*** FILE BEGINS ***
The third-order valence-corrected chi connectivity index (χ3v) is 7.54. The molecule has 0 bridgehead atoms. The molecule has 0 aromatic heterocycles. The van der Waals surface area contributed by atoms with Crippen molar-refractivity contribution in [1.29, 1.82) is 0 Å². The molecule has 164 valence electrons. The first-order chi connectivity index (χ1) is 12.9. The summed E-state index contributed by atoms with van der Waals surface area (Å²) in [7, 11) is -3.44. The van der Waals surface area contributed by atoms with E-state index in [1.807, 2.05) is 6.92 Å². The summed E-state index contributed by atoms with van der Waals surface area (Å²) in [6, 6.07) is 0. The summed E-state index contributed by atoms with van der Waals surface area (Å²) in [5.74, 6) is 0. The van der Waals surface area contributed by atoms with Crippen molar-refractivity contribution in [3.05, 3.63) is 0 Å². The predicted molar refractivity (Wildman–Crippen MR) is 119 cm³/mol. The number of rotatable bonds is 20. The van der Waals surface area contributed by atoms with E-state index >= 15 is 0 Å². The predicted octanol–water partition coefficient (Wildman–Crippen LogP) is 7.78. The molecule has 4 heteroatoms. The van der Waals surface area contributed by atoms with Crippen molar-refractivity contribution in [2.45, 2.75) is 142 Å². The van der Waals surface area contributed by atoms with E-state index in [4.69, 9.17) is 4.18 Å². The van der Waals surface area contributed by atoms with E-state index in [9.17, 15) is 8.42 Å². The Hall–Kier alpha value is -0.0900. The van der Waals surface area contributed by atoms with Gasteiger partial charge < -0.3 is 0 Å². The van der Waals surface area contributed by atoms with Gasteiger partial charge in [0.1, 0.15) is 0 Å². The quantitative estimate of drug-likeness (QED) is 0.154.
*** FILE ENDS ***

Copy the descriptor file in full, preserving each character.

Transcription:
The third-order valence-corrected chi connectivity index (χ3v) is 7.54. The molecule has 0 bridgehead atoms. The molecule has 0 aromatic heterocycles. The van der Waals surface area contributed by atoms with Crippen molar-refractivity contribution in [1.29, 1.82) is 0 Å². The molecule has 164 valence electrons. The first-order chi connectivity index (χ1) is 12.9. The summed E-state index contributed by atoms with van der Waals surface area (Å²) in [7, 11) is -3.44. The van der Waals surface area contributed by atoms with E-state index in [1.807, 2.05) is 6.92 Å². The summed E-state index contributed by atoms with van der Waals surface area (Å²) in [6, 6.07) is 0. The summed E-state index contributed by atoms with van der Waals surface area (Å²) in [5.74, 6) is 0. The van der Waals surface area contributed by atoms with Crippen molar-refractivity contribution in [3.05, 3.63) is 0 Å². The predicted molar refractivity (Wildman–Crippen MR) is 119 cm³/mol. The number of rotatable bonds is 20. The van der Waals surface area contributed by atoms with E-state index >= 15 is 0 Å². The predicted octanol–water partition coefficient (Wildman–Crippen LogP) is 7.78. The molecule has 4 heteroatoms. The van der Waals surface area contributed by atoms with Crippen molar-refractivity contribution in [2.45, 2.75) is 142 Å². The van der Waals surface area contributed by atoms with E-state index in [4.69, 9.17) is 4.18 Å². The van der Waals surface area contributed by atoms with E-state index in [9.17, 15) is 8.42 Å². The Hall–Kier alpha value is -0.0900. The van der Waals surface area contributed by atoms with Gasteiger partial charge < -0.3 is 0 Å². The van der Waals surface area contributed by atoms with Gasteiger partial charge in [0.1, 0.15) is 0 Å². The quantitative estimate of drug-likeness (QED) is 0.154.